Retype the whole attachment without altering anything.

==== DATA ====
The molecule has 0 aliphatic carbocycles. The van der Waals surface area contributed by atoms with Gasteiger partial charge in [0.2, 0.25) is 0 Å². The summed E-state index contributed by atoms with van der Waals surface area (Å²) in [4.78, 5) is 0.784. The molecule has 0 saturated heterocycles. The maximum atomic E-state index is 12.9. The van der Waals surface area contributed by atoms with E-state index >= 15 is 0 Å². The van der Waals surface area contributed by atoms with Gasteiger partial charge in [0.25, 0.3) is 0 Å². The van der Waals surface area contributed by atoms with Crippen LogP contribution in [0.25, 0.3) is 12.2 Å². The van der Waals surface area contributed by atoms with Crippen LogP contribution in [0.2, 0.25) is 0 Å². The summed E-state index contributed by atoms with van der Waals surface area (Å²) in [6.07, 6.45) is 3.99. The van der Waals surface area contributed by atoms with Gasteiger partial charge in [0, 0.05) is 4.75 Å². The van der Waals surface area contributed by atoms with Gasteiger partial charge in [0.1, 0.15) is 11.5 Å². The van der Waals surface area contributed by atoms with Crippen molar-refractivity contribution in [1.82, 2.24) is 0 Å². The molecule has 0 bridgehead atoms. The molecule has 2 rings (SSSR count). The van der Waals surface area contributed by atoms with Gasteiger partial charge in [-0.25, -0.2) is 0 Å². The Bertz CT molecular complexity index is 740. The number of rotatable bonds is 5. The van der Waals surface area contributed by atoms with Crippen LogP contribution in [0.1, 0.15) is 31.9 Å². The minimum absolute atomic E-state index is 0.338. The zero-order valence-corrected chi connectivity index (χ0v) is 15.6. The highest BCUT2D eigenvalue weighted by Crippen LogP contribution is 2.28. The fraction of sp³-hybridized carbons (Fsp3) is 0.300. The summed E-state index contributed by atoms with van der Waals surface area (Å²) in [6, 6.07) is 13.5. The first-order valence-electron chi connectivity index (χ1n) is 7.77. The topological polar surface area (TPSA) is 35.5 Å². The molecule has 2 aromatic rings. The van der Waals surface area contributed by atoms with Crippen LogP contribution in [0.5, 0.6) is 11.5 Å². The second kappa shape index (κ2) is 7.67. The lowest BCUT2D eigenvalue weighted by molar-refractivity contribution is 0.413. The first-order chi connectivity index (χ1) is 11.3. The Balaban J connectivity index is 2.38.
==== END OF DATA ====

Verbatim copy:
The molecule has 0 aliphatic carbocycles. The van der Waals surface area contributed by atoms with Gasteiger partial charge in [0.2, 0.25) is 0 Å². The summed E-state index contributed by atoms with van der Waals surface area (Å²) in [4.78, 5) is 0.784. The molecule has 0 saturated heterocycles. The maximum atomic E-state index is 12.9. The van der Waals surface area contributed by atoms with E-state index >= 15 is 0 Å². The van der Waals surface area contributed by atoms with Gasteiger partial charge in [0.25, 0.3) is 0 Å². The van der Waals surface area contributed by atoms with Crippen LogP contribution in [0.25, 0.3) is 12.2 Å². The van der Waals surface area contributed by atoms with Crippen LogP contribution in [0.2, 0.25) is 0 Å². The summed E-state index contributed by atoms with van der Waals surface area (Å²) in [6.07, 6.45) is 3.99. The van der Waals surface area contributed by atoms with Gasteiger partial charge in [0, 0.05) is 4.75 Å². The van der Waals surface area contributed by atoms with Gasteiger partial charge in [0.1, 0.15) is 11.5 Å². The van der Waals surface area contributed by atoms with Crippen molar-refractivity contribution in [1.82, 2.24) is 0 Å². The molecule has 0 bridgehead atoms. The molecule has 2 rings (SSSR count). The van der Waals surface area contributed by atoms with Gasteiger partial charge in [-0.25, -0.2) is 0 Å². The Bertz CT molecular complexity index is 740. The number of rotatable bonds is 5. The van der Waals surface area contributed by atoms with Crippen LogP contribution in [0.1, 0.15) is 31.9 Å². The minimum absolute atomic E-state index is 0.338. The zero-order valence-corrected chi connectivity index (χ0v) is 15.6. The highest BCUT2D eigenvalue weighted by Crippen LogP contribution is 2.28. The fraction of sp³-hybridized carbons (Fsp3) is 0.300. The summed E-state index contributed by atoms with van der Waals surface area (Å²) in [6, 6.07) is 13.5. The first-order valence-electron chi connectivity index (χ1n) is 7.77. The topological polar surface area (TPSA) is 35.5 Å². The molecule has 2 aromatic rings. The van der Waals surface area contributed by atoms with Crippen LogP contribution in [0.5, 0.6) is 11.5 Å². The second kappa shape index (κ2) is 7.67. The lowest BCUT2D eigenvalue weighted by molar-refractivity contribution is 0.413. The first-order chi connectivity index (χ1) is 11.3. The Balaban J connectivity index is 2.38.